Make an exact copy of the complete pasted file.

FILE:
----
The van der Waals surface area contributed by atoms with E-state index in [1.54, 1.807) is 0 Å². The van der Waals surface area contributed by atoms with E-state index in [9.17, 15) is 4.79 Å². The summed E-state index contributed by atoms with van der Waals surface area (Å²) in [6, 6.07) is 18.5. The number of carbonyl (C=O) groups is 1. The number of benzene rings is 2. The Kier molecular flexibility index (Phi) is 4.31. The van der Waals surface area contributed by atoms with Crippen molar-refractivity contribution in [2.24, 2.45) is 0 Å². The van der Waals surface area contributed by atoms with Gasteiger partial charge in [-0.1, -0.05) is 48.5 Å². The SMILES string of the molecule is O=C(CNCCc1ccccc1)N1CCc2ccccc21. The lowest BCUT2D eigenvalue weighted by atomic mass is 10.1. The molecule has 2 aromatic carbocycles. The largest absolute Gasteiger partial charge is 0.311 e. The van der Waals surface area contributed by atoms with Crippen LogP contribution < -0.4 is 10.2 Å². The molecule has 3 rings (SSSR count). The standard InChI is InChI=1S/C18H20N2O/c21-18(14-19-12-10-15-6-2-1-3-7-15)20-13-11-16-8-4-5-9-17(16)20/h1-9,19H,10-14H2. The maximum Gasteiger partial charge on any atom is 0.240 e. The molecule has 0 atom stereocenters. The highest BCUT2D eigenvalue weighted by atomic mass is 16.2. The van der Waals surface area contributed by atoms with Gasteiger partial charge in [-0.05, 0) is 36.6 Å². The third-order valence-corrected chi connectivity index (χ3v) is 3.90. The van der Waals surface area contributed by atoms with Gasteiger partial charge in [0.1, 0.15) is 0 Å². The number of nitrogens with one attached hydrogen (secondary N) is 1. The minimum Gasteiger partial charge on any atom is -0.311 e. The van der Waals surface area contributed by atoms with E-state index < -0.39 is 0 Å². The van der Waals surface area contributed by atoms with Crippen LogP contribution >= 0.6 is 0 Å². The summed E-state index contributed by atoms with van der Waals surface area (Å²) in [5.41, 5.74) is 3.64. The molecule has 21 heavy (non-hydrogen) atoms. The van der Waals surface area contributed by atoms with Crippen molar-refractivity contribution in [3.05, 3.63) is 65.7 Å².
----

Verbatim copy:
The van der Waals surface area contributed by atoms with E-state index in [1.54, 1.807) is 0 Å². The van der Waals surface area contributed by atoms with E-state index in [9.17, 15) is 4.79 Å². The summed E-state index contributed by atoms with van der Waals surface area (Å²) in [6, 6.07) is 18.5. The number of carbonyl (C=O) groups is 1. The number of benzene rings is 2. The Kier molecular flexibility index (Phi) is 4.31. The van der Waals surface area contributed by atoms with Crippen molar-refractivity contribution in [2.24, 2.45) is 0 Å². The van der Waals surface area contributed by atoms with Gasteiger partial charge in [-0.1, -0.05) is 48.5 Å². The SMILES string of the molecule is O=C(CNCCc1ccccc1)N1CCc2ccccc21. The lowest BCUT2D eigenvalue weighted by atomic mass is 10.1. The molecule has 2 aromatic carbocycles. The largest absolute Gasteiger partial charge is 0.311 e. The van der Waals surface area contributed by atoms with Crippen LogP contribution < -0.4 is 10.2 Å². The molecule has 3 rings (SSSR count). The standard InChI is InChI=1S/C18H20N2O/c21-18(14-19-12-10-15-6-2-1-3-7-15)20-13-11-16-8-4-5-9-17(16)20/h1-9,19H,10-14H2. The maximum Gasteiger partial charge on any atom is 0.240 e. The molecule has 0 atom stereocenters. The highest BCUT2D eigenvalue weighted by atomic mass is 16.2. The van der Waals surface area contributed by atoms with Gasteiger partial charge in [-0.05, 0) is 36.6 Å². The third-order valence-corrected chi connectivity index (χ3v) is 3.90. The van der Waals surface area contributed by atoms with Gasteiger partial charge in [0.1, 0.15) is 0 Å². The number of nitrogens with one attached hydrogen (secondary N) is 1. The minimum Gasteiger partial charge on any atom is -0.311 e. The van der Waals surface area contributed by atoms with E-state index < -0.39 is 0 Å². The van der Waals surface area contributed by atoms with Crippen LogP contribution >= 0.6 is 0 Å². The summed E-state index contributed by atoms with van der Waals surface area (Å²) in [5.41, 5.74) is 3.64. The molecule has 21 heavy (non-hydrogen) atoms. The van der Waals surface area contributed by atoms with Crippen molar-refractivity contribution in [3.05, 3.63) is 65.7 Å².